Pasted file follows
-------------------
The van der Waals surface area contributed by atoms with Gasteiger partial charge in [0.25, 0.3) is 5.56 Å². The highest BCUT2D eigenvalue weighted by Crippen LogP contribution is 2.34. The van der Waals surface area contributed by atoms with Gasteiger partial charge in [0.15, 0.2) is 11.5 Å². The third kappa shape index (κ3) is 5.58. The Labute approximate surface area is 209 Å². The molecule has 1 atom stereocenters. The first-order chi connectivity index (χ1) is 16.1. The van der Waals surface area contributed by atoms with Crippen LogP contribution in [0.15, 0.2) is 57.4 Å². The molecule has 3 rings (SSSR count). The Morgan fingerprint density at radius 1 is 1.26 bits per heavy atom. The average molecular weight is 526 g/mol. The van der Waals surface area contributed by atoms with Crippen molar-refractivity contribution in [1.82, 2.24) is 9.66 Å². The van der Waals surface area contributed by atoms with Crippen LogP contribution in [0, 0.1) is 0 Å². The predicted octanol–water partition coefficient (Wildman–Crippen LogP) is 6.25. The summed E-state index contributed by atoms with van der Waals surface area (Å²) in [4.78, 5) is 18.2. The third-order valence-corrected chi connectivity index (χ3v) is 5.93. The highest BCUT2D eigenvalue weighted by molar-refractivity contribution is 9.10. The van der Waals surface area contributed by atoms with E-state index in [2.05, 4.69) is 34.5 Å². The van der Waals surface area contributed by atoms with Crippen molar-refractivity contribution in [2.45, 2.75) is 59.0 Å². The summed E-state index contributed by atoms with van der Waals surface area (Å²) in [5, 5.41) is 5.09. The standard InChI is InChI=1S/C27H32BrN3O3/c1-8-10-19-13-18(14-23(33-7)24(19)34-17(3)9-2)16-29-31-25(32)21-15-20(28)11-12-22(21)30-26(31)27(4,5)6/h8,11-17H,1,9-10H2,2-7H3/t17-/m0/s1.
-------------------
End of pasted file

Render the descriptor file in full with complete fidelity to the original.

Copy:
The van der Waals surface area contributed by atoms with Gasteiger partial charge in [0.25, 0.3) is 5.56 Å². The highest BCUT2D eigenvalue weighted by Crippen LogP contribution is 2.34. The van der Waals surface area contributed by atoms with Gasteiger partial charge in [0.15, 0.2) is 11.5 Å². The third kappa shape index (κ3) is 5.58. The Labute approximate surface area is 209 Å². The molecule has 1 atom stereocenters. The first-order chi connectivity index (χ1) is 16.1. The van der Waals surface area contributed by atoms with Crippen LogP contribution in [0.15, 0.2) is 57.4 Å². The molecule has 3 rings (SSSR count). The Morgan fingerprint density at radius 1 is 1.26 bits per heavy atom. The average molecular weight is 526 g/mol. The van der Waals surface area contributed by atoms with Crippen molar-refractivity contribution in [1.82, 2.24) is 9.66 Å². The van der Waals surface area contributed by atoms with Crippen LogP contribution in [0, 0.1) is 0 Å². The predicted octanol–water partition coefficient (Wildman–Crippen LogP) is 6.25. The summed E-state index contributed by atoms with van der Waals surface area (Å²) in [4.78, 5) is 18.2. The third-order valence-corrected chi connectivity index (χ3v) is 5.93. The highest BCUT2D eigenvalue weighted by molar-refractivity contribution is 9.10. The van der Waals surface area contributed by atoms with E-state index in [2.05, 4.69) is 34.5 Å². The van der Waals surface area contributed by atoms with Crippen molar-refractivity contribution in [2.45, 2.75) is 59.0 Å². The summed E-state index contributed by atoms with van der Waals surface area (Å²) in [5, 5.41) is 5.09. The standard InChI is InChI=1S/C27H32BrN3O3/c1-8-10-19-13-18(14-23(33-7)24(19)34-17(3)9-2)16-29-31-25(32)21-15-20(28)11-12-22(21)30-26(31)27(4,5)6/h8,11-17H,1,9-10H2,2-7H3/t17-/m0/s1.